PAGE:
Ann McGauran 29 March 2021

New 'Singapore-style' Office will tackle leading health risks

New Singapore-style Office will tackle leading health risks image

A new 'Singapore style' Office for Health Promotion will systematically tackle the ‘top preventable risk factors causing death and ill health in the UK’, the Government announced today.

Sitting within the Department of Health and Social Care (DHSC), the Office will combine Public Health England’ s health improvement expertise with existing DHSC health policy capabilities, according to the department.

The DHSC said the Office will ‘enable more joined-up, sustained action between national and local government, the NHS and cross-Government, where much of the wider determinants of health sit’.

It will ‘lead national efforts to improve and level up the health of the nation by tackling obesity, improving mental health and promoting physical activity’, it continued.

The Office will do this by ‘designing, implementing and tackling delivery policy across government’, bringing together a ‘range of skills to lead a new era of public health policies, leveraging modern digital tools, data and actuarial science and delivery experts’.

An expert lead will be recruited, who will report jointly into health and social care secretary Matt Hancock and the chief medical officer Professor Chris Whitty.

According to the DHSC, The Office will ‘help inform a new Cross-Government agenda which will look to track these wider determinants of health and implement policies in other departments where appropriate.

‘This Office and approach will be modelled on successful methods on this agenda internationally, such as in Singapore, which has a Health Promotion Board, and has pioneered new digital public health schemes, such as their “National Steps Challenge”’.

Today’s announcement follows the establishment of the new UK Health Security Agency (UKHSA), set to launch in April. The DHSC said that with the UKHSA ‘leading on health security, the Office for Health Promotion will focus on health improvement, leading at a national level to exert influence across the health and care system and beyond’.

The Office for Health Promotion will be established by the Autumn. The Government will set out more detail on plans and ambitions for improving the public's health later this year, said the DHSC.

Prime Minister Boris Johnson said: ‘The new Office for Health Promotion will be crucial in tackling the causes, not just the symptoms, of poor health and improving prevention of illnesses and disease.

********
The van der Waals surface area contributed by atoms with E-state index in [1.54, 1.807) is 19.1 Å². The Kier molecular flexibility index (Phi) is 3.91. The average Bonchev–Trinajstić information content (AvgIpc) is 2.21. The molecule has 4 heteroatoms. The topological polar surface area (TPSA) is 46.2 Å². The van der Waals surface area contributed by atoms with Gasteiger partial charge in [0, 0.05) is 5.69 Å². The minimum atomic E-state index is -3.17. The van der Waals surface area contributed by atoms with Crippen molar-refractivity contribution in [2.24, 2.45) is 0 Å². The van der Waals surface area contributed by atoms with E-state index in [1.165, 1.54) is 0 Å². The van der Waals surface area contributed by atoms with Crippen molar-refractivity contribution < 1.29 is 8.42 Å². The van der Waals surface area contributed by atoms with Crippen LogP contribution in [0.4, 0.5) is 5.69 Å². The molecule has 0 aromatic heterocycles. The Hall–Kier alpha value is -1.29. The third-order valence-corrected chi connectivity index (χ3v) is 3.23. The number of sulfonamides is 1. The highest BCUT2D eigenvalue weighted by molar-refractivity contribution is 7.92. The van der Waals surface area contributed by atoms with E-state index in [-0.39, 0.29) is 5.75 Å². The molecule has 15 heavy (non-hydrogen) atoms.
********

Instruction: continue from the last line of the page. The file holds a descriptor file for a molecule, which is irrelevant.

‘Covid-19 has demonstrated the importance of physical health in our ability to tackle such illnesses, and we must continue to help people to lead healthy lives so that we can all better prevent and fight illnesses.’

Health and social care secretary Matt Hancock said: ‘Good physical and mental health are central to our happiness and well-being. Yet so much of what keeps us healthy happens outside of hospital and the health service.

‘By establishing the Office for Health Promotion we will bring health promotion into the heart of Government, working to the Chief Medical Office, so we can level up the health of our nation, working across national and local government.

‘Prevention is better than cure. By putting in place innovative prevention measures, we can help everyone to live longer, healthier lives as we ease back to normality, and relieve pressures from our NHS.’

According to the DHSC, the government will also be strengthening the national focus and capability of NHS England and the focus of local health partners on supporting better health, as part of a drive to put better population health front and centre for the whole health and care system.

The statement added: ‘This forms a key part of the planned Health and Care White Paper, with Integrated Care Systems bringing together the collective resources and strengths of the local system, the NHS, local authorities, the voluntary sector and others to improve the health of their area.

 ‘By joining up care, this will level up inequalities across the country and address the many determinants of health and wellbeing, to prevent or intervene early in ill health.’

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